Judge Mohammad al-Duaij read out his ruling of the 26 June suicide attack at the Imam Sadiq mosque in a packed Kuwaiti courtroom with armored vehicles deployed around its perimeter and helicopters hovering above it.
Seven suspects were handed the death sentence, eight were given jail terms ranging from two to fifteen years and 14 others were acquitted. Some of the accused were sentenced in absentia.
The June attack was claimed by an affiliate of the Islamic State known as the Najd Province that has also carried out attacks in Saudi Arabia.
Seven Kuwaitis, five Saudis, three Pakistanis, 13 of Kuwait’s stateless Bidun group and an unidentified fugitive were on trial for their alleged roles in the attack. Five of the seven sentenced to death were tried in absentia. Executions are a rare feat in Kuwait but Amnesty International stated that five convicted criminals were hanged in 2013.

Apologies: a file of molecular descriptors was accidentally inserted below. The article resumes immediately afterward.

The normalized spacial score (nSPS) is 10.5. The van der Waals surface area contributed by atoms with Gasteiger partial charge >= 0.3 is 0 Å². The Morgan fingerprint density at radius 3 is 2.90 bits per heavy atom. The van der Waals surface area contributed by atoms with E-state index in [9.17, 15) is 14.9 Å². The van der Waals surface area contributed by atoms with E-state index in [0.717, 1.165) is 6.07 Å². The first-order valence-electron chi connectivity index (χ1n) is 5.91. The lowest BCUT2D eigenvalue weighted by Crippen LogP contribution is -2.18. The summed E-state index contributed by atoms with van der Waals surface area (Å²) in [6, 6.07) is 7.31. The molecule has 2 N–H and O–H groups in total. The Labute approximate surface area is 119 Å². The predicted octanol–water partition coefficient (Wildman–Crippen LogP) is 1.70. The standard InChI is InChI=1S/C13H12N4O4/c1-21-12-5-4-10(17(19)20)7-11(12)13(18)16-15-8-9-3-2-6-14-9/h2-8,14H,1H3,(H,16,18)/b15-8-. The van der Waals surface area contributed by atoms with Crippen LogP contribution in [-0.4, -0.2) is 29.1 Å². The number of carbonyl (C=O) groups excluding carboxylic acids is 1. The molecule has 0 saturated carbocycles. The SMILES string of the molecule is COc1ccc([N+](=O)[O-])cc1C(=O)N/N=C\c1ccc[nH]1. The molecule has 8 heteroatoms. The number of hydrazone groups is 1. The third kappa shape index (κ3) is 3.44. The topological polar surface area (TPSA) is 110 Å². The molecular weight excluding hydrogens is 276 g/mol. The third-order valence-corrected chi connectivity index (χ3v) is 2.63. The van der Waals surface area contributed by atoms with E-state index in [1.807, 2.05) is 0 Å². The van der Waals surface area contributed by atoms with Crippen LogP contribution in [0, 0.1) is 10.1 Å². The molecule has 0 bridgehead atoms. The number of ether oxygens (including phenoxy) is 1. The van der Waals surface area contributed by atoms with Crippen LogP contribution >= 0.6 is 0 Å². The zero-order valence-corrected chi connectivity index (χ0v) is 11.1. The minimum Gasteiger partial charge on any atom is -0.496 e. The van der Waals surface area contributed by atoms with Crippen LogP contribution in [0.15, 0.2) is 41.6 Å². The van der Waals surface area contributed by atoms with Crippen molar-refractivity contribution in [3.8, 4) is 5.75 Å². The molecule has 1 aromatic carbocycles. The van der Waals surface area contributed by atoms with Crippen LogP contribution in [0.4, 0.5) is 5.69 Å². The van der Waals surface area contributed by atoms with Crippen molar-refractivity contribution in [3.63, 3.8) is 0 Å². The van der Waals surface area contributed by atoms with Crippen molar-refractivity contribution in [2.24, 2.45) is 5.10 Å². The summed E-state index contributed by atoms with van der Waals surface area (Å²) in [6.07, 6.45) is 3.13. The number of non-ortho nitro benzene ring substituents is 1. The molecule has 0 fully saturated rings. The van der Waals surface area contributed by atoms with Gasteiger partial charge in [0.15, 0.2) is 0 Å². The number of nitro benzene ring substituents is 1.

At least 26 people were killed while more than 220 injured in the suicide attack on the Shia mosque carried out by Saudi citizen Fahd Suleiman Abdulmohsen al-Qaba’a. IS regards Shia Muslims as heretics.
Kuwait has been able to avoid the tension between the Sunnis and Shias in the Middle East but has been engaged in diplomatic clashes with Iran that it accuses of trying to sow discord within the region and supporting terrorism. The country’s last major attack dates back to 1983 when Iranian-backed Shiite militants from Iraq carried out bombings that killed at least five people and targeted Western embassies according to the Kuwaittimes website.